Beaches Be Trippin\': Five Texas Coast Spots Worth the Drive

Beaches Be Trippin': Five Texas Coast Spots Worth the Drive

Arts & Culture: Let’s face it, most of us Lone Stars view the Texas coast as a poor man’s Waikiki. Hell, maybe just a poor man’s Panama Beach — only to be used... By Callie Enlow 7/10/2013
Chris Pérez, Selena’s Husband, Faces His Past and Looks Forward, Musically

Chris Pérez, Selena’s Husband, Faces His Past and Looks Forward, Musically

Music: Chris Pérez never saw it coming. “All I ever wanted to do was play guitar,” he told the Current. “I never thought I’d be the subject of an interview... By Enrique Lopetegui 8/28/2013
A Small Slice of San Anto’s Spooky Haunts

A Small Slice of San Anto’s Spooky Haunts

Arts & Culture: San Antonio is one of the oldest cities in the United States, and its history stretches long before the people behind the American or Texas Revolutions... By Mark Reagan 10/15/2014

Best Salsa Club

Best of SA 2013: 4/24/2013
Chris Perez, husband of slain Tejana icon Selena, tells of romance, suffering

Chris Perez, husband of slain Tejana icon Selena, tells of romance, suffering

Arts & Culture: In one of the final chapters of his book To Selena, With Love (out March 6), Selena's widower Chris Perez mentions that Abraham Quintanilla, his former father-in-law, once... By Enrique Lopetegui 3/7/2012

Search hundreds of restaurants in our database.

Search hundreds of clubs in our database.

Follow us on Instagram @sacurrent

Print Email


Newsmonger: Regular Session Round-up

Photo: , License: N/A

Unlike our rainy late spring, the 83rd regular legislative session shocked Texans for being, well, dry. Where were the knock-down, drag-out fights over abortion, drug testing welfare recipients, immigration, and education we predicted back in January? (“Welcome to the Funhouse,” Jan. 2, 2013) Not to say some of them couldn’t rear their ugly heads in special session, one of which has already been called by Gov. Perry to tackle redistricting, but the regular calendar focused more on undoing damage created by massive budget cuts last session than picking fresh fights.

For starters, much of the jaw-dropping $5.4 billion cut from public education funding in the 82nd session was restored, though it still falls short by about $1 billion, no chump change considering there will be about 750,000 more Texas school-age children in 2015, when the next legislative session convenes, than there was in 2011 when the cuts were implemented, according to projections from the Texas State Data Center. It’s cool though, because State Senator Dan Patrick, chair of the education committee, managed to ram through his legislative love letter to charter schools, which will increase the statewide charter cap by 90 through 2019. If you still have the misfortune to go to, teach in, or enroll your child in one of Texas’ many awful public schools, be comforted that the legislature also dialed back high school exit exams from 15 to five in HB 5, a bipartisan bill sponsored by local rep Mike Villarreal among others.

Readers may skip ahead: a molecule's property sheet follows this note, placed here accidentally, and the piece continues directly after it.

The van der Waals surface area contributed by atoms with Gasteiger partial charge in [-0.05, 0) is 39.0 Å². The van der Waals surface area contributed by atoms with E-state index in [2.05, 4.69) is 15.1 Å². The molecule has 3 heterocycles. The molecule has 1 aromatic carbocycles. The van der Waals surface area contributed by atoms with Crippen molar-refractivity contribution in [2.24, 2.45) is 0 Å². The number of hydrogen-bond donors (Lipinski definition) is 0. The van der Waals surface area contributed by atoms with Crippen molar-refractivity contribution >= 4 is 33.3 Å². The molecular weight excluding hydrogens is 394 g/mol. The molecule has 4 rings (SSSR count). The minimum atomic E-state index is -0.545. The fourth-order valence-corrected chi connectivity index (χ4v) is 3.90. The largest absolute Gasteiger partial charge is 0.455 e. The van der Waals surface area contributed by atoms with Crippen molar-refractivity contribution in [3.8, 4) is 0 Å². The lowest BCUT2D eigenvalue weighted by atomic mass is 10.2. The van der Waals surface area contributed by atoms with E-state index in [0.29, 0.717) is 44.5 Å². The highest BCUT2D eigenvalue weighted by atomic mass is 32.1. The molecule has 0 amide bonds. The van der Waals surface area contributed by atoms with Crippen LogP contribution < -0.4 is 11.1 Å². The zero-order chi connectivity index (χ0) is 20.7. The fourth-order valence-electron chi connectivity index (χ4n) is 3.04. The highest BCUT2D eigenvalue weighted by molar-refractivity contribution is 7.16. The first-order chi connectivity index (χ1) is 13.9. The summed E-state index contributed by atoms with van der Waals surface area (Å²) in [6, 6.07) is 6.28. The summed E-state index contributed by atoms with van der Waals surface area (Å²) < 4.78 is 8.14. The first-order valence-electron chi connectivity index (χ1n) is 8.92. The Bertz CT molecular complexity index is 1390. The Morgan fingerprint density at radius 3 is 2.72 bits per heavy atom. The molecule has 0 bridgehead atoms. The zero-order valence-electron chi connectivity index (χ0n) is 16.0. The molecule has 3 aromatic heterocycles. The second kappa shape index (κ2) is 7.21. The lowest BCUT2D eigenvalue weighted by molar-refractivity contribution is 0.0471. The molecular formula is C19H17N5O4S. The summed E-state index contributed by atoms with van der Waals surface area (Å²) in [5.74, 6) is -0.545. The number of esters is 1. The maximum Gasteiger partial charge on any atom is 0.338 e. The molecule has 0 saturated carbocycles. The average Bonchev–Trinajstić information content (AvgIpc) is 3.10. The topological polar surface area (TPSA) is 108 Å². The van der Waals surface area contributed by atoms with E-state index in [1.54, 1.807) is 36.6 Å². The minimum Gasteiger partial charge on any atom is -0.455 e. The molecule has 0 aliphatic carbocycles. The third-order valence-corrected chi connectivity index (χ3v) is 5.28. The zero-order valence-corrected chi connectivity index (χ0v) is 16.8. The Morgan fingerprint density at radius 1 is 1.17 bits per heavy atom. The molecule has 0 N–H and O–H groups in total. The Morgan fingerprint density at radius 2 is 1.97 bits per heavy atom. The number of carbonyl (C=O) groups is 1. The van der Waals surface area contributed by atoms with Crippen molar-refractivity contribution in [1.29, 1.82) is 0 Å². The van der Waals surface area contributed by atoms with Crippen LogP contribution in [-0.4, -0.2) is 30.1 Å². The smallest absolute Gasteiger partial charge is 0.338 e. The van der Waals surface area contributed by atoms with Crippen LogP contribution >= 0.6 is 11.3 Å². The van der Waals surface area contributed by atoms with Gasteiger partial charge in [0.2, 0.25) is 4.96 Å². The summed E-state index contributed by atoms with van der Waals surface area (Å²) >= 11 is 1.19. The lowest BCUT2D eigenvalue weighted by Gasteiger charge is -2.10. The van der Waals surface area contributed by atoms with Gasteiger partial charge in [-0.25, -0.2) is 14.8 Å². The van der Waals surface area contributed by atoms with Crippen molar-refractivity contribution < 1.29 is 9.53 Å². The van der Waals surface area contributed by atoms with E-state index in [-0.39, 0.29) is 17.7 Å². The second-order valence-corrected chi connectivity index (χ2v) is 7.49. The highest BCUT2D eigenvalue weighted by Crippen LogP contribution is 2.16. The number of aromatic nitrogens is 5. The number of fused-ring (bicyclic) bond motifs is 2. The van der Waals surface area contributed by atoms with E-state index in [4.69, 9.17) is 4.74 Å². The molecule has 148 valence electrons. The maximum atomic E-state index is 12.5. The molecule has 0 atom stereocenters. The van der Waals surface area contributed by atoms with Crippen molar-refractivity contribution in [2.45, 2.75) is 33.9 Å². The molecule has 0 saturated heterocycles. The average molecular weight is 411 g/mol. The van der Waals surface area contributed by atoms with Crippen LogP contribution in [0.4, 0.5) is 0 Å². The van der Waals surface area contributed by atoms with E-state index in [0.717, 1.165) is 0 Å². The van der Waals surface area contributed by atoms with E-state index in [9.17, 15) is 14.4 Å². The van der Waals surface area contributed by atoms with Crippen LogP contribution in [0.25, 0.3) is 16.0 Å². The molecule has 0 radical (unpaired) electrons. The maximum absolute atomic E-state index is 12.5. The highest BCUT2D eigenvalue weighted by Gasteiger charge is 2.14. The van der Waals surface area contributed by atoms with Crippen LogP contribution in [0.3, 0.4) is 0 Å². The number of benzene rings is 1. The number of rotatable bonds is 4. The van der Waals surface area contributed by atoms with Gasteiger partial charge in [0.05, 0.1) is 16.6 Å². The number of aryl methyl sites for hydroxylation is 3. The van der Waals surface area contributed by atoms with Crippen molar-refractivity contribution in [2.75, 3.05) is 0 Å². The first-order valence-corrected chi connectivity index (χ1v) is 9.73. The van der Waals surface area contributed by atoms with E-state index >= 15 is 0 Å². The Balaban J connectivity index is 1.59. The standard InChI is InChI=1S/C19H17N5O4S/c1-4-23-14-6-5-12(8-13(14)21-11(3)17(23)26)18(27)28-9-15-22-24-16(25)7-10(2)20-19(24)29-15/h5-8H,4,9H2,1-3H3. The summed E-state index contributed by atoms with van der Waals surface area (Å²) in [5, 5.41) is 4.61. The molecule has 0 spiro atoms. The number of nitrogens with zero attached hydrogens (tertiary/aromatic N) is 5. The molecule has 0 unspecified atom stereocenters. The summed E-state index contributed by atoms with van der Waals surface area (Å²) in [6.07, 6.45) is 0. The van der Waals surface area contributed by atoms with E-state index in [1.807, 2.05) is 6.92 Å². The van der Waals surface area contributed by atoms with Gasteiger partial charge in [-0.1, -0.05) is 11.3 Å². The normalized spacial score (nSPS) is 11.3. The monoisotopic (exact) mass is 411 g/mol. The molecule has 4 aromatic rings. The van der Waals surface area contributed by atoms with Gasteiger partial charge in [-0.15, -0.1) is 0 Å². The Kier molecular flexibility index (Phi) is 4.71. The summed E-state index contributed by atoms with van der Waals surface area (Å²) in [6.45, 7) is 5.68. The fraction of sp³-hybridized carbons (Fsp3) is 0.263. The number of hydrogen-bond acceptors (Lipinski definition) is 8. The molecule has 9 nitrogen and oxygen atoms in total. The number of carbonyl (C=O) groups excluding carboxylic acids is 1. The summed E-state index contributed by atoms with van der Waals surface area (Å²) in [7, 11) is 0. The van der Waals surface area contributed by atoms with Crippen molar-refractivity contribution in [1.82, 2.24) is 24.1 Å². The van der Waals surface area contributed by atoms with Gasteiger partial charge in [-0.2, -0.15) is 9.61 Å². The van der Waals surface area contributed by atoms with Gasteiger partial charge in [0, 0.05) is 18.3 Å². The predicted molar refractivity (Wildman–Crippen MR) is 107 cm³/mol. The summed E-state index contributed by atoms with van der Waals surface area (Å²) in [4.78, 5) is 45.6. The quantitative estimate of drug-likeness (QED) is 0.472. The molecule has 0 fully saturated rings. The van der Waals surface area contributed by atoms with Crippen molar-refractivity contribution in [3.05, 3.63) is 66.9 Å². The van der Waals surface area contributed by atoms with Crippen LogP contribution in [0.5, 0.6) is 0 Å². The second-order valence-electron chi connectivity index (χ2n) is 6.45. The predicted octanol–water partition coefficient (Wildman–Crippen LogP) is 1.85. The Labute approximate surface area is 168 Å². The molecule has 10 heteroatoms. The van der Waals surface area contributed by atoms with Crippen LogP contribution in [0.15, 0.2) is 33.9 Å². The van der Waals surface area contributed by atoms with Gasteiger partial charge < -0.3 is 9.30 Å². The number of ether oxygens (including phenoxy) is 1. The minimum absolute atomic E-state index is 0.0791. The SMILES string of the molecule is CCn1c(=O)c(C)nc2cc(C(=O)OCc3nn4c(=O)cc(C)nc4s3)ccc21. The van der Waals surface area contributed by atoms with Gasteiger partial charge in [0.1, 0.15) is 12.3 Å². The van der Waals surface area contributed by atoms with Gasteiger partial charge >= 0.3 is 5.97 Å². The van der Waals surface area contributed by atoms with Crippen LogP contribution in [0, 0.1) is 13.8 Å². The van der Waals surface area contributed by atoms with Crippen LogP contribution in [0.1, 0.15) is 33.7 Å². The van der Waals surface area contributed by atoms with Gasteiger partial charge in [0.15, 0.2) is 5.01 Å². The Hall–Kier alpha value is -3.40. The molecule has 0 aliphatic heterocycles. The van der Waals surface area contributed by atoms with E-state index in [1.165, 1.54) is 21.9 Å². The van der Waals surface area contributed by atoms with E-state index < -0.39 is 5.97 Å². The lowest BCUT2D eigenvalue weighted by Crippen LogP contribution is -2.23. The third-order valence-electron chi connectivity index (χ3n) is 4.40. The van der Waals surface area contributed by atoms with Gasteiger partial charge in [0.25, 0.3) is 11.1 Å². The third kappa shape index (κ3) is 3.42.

It wasn’t always so hunky-dory on the floor, however. State Rep. Ruth Jones McClendon’s much-lauded bill to create a state commission to review wrongful convictions bombed in dramatic fashion last month. It was the second session in a row that developments in the final days of the Lege unexpectedly derailed McClendon’s bill, which would have created the Timothy Cole Exoneration Review Commission in honor of a man posthumously exonerated for a rape DNA evidence later proved he didn’t commit.

Debate over the bill, which overwhelmingly passed in the House, turned sour when it went to the Senate Criminal Justice Committee for a hearing. After Sen. Joan Huffman finished her lengthy speech calling the bill unnecessary, Cory Session, Cole’s brother and a policy director for the Innocence Project of Texas, fired back, referencing Huffman’s role in the case of Josiah Sutton, a Houston man exonerated in 2004 for a rape he didn’t commit. Huffman, then a state district judge, recommended the Texas Court of Criminal Appeals overturn the conviction, saying new DNA testing discredited the “inaccurate scientific evidence” that was admitted at trial.

“You put a man in jail, but you made it right,” Session told Huffman. “We’re trying to make it right for other people.” After shouting at Huffman from the dais, Session muttered “bitch,” and stormed out of the committee room. In retaliation for Huffman’s efforts to keep the measure stalled in committee, where it ultimately died, McClendon spiked several of the senator’s bills on the House floor, dooming their chances of passing before the Lege’s regular session wrapped last week. 

Recently in News
We welcome user discussion on our site, under the following guidelines:

To comment you must first create a profile and sign-in with a verified DISQUS account or social network ID. Sign up here.

Comments in violation of the rules will be denied, and repeat violators will be banned. Please help police the community by flagging offensive comments for our moderators to review. By posting a comment, you agree to our full terms and conditions. Click here to read terms and conditions.
comments powered by Disqus